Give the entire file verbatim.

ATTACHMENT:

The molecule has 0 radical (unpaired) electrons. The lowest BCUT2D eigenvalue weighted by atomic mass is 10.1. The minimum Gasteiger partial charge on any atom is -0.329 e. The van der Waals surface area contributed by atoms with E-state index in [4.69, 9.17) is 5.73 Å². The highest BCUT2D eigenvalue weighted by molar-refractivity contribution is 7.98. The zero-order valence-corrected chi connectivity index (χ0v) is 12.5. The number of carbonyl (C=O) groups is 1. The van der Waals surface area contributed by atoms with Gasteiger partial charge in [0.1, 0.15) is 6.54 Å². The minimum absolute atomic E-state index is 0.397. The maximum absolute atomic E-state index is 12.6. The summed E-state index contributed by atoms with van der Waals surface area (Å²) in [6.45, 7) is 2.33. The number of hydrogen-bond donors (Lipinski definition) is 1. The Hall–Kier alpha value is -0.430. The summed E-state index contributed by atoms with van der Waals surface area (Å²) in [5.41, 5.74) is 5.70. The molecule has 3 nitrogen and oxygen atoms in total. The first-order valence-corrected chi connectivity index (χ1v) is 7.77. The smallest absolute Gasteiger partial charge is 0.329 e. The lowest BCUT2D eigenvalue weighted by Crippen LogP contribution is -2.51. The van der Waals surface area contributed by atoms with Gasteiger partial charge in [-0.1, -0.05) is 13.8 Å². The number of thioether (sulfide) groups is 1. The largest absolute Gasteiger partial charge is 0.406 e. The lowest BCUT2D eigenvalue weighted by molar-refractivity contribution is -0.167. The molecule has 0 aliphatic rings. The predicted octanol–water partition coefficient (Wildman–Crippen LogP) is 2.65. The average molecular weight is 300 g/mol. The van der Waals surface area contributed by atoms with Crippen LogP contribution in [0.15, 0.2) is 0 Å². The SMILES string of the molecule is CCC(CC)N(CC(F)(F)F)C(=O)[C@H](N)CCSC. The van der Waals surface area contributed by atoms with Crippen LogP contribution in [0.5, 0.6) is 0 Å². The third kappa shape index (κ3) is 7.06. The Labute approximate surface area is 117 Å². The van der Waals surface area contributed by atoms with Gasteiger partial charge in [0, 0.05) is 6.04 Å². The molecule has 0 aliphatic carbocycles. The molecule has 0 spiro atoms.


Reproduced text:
The molecule has 0 radical (unpaired) electrons. The lowest BCUT2D eigenvalue weighted by atomic mass is 10.1. The minimum Gasteiger partial charge on any atom is -0.329 e. The van der Waals surface area contributed by atoms with E-state index in [4.69, 9.17) is 5.73 Å². The highest BCUT2D eigenvalue weighted by molar-refractivity contribution is 7.98. The zero-order valence-corrected chi connectivity index (χ0v) is 12.5. The number of carbonyl (C=O) groups is 1. The van der Waals surface area contributed by atoms with Gasteiger partial charge in [0.1, 0.15) is 6.54 Å². The minimum absolute atomic E-state index is 0.397. The maximum absolute atomic E-state index is 12.6. The summed E-state index contributed by atoms with van der Waals surface area (Å²) in [6.45, 7) is 2.33. The number of hydrogen-bond donors (Lipinski definition) is 1. The Hall–Kier alpha value is -0.430. The summed E-state index contributed by atoms with van der Waals surface area (Å²) in [5.41, 5.74) is 5.70. The molecule has 3 nitrogen and oxygen atoms in total. The first-order valence-corrected chi connectivity index (χ1v) is 7.77. The smallest absolute Gasteiger partial charge is 0.329 e. The lowest BCUT2D eigenvalue weighted by Crippen LogP contribution is -2.51. The van der Waals surface area contributed by atoms with Gasteiger partial charge in [-0.1, -0.05) is 13.8 Å². The number of thioether (sulfide) groups is 1. The largest absolute Gasteiger partial charge is 0.406 e. The lowest BCUT2D eigenvalue weighted by molar-refractivity contribution is -0.167. The molecule has 0 aliphatic rings. The predicted octanol–water partition coefficient (Wildman–Crippen LogP) is 2.65. The average molecular weight is 300 g/mol. The van der Waals surface area contributed by atoms with Crippen LogP contribution in [0.15, 0.2) is 0 Å². The SMILES string of the molecule is CCC(CC)N(CC(F)(F)F)C(=O)[C@H](N)CCSC. The van der Waals surface area contributed by atoms with Crippen LogP contribution in [0.5, 0.6) is 0 Å². The third kappa shape index (κ3) is 7.06. The Labute approximate surface area is 117 Å². The van der Waals surface area contributed by atoms with Gasteiger partial charge in [0, 0.05) is 6.04 Å². The molecule has 0 aliphatic carbocycles. The molecule has 0 spiro atoms.